Garden Villages and Towns
Planning for Children and Young People
In 2017 the UK government announced plans to reignite large-scale house-building via new settlements though a programme of Garden Villages and Towns. Historically, however, a major population group with distinct needs - children and young people - has tended to be marginalised within the planning and delivery of planned settlements.
Based on a programme of research on children and young people in urban environments at the University of Birmingham, this briefing paper summarises major opportunities for the inclusion of children and young people in the planning and design of Garden Villages and Towns. This work has been made possible by an Economic and Social Research Council (ESRC) project, led by the University of Birmingham – Garden Villages of Tomorrow: translating research findings into practice – which sought to translate the findings of our research into policy and influence the design of these new spaces.
This briefing paper – and the collaborative work that the University is doing with a range of Local Authorities committed to delivering Garden Villages and Towns – hopes to positively influence planned settlements so that they are better places for children and young people to live and grow up in. It provides a short background to the Government’s policy initiative, a summary of progress on the new developments, alongside illustrations of where local planning authorities have begun to consider the needs of children and young people in the planning and design of these new urban spaces. It incorporates learning gained from our wider research base and, in particular, ongoing work to support North Northants Joint Planning Unit on their Tresham Garden Village development.
The full reference for the report is:
Kraftl, P., Hadfield-Hill, S. and Laxton, A. (2018) Garden Villages and Towns: Planning for Children and Young People. Birmingham: University of Birmingham Briefing Report.
Structure of the report:
- The research base
- Garden Villages and Towns – background
- Key challenges and examples of emerging best practice
- Garden Village project summaries
ACTIVITY PACK - RESOURCE FREE TO DOWNLOAD
Activity: Creating communities that work for everyone
Time: 60 - 75 minutes (approx.) interactive workshop activity
Size of group: Max 30 young people (split into groups of 5)
Age: This has been designed for Year 12 students, but could be adapted for any age group
Aim: An activity designed for young people in thinking about the design and development of new communities. The activity serves as a prompt for being sensitive to the needs of diverse stakeholders.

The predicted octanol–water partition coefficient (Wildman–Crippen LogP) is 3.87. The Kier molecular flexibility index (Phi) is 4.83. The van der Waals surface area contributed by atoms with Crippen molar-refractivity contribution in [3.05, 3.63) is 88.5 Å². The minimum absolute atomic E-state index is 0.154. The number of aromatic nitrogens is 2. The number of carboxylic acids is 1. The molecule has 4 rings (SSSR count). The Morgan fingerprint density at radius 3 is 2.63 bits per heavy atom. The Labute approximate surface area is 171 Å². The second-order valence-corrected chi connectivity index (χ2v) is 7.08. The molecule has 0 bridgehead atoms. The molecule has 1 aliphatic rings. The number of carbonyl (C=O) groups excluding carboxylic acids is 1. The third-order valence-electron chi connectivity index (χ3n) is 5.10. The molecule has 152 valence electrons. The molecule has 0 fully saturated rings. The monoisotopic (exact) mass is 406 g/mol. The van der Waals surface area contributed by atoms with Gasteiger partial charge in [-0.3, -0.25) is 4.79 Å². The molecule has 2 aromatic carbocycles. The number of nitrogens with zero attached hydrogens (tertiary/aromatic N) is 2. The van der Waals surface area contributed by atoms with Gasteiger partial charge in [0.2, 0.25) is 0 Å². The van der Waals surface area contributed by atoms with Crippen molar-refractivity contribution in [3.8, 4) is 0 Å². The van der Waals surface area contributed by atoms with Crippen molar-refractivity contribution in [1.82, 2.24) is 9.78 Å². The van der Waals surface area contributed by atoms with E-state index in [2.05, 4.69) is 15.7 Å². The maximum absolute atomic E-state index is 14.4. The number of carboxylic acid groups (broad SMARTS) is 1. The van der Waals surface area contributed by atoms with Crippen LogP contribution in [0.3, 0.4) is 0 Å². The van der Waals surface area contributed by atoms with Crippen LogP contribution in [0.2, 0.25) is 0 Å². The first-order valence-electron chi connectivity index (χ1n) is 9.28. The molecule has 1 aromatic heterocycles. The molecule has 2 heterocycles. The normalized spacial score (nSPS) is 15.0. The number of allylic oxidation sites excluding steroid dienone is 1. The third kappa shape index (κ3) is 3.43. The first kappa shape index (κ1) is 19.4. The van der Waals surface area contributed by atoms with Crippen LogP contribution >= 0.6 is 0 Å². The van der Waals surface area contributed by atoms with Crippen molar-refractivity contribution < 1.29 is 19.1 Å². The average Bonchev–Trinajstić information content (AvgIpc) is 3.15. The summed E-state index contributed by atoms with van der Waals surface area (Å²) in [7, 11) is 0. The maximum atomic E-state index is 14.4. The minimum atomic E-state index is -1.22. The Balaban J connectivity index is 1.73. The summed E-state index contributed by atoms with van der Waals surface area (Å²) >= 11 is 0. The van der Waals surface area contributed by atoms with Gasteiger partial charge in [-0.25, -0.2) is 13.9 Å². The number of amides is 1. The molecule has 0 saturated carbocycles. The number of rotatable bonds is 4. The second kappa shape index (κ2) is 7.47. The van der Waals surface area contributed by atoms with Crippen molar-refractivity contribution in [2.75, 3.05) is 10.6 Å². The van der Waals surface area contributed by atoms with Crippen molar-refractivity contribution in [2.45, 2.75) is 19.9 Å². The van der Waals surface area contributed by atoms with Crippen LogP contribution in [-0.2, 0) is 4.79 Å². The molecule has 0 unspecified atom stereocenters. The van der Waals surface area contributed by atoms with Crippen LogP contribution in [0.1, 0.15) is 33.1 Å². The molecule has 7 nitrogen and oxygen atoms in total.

Preparation: Identify three potential sites for housing developments, provide these on a map to each group and give site photographs (i.e. views from roads / existing houses)
Materials: Flip chart paper and pens
The reference for this resource is:
Hadfield-Hill, S. and Kraftl,P. (2018) Activity resources: Creating communities that work for everyone, University of Birmingham.
Download from here:
Key resources from our research:
Christensen, P., Hadfield-Hill, S., Horton, J. and Kraftl, P. (2017) New Urbanism, New Citizens: Children living in Sustainable Urban Environments, Routledge
Hadfield-Hill, S. (2012) Living in a sustainable community: New spaces, new behaviours? Local Environment: The International Journal of Justice and Sustainability (Special Issue: Children, Young People and Sustainability), 18, 3, 354-371.
Horton, J., Hadfield-Hill, S. and Kraftl, P. (2015) Children living with ‘sustainable’ urban architectures, Environment and Planning A, 47, 4, 903-921.
Horton, J., Christensen, P., Kraftl, P. and Hadfield-Hill, S. (2014) ‘Walking … just walking’: everyday pedestrian practices of children and young people, Social and Cultural Geography, 15, 1, 94-115.
Horton, J., Hadfield-Hill, S., Christensen, P. and Kraftl, P. (2013) Children, young people and sustainability: introduction to special issue, Local Environment: The International Journal of Justice and Sustainability. 18, 3, 249-254.
Kraftl, P., Horton, J., Christensen, P., and Hadfield-Hill, S. (2013) Living on a Building Site: Young People’s Experiences of ‘Sustainable Communities’ in the UK, Geoforum, 50, 191-199
We are happy to provide more detailed information, or support in implementing any of the recommendations made in this report for either Garden Village developments or any masterplanned new urban development.
Professor Peter Kraftl
University of Birmingham
Dr. Sophie Hadfield-Hill
University of Birmingham
This report was based in part on in-depth collaborative research involving several institutions. The details of the projects are as follows:
ESRC ‘New Urbanisms, New Citizens: Children and Young People’s Everyday Life and Participation in Sustainable Communities’ (RES-062-23-1549)PI: Professor Pia Christensen; Co-I: Professor Peter Kraftl; Co-I: Dr. John Horton; Dr. Sophie Hadfield-Hill
ESRC ‘New Urbanism in India: Urban Living, Sustainability and Everyday Life’(ES/K00932X/2)PI: Dr. Sophie Hadfield-Hill; Dr. Cristiana Zara
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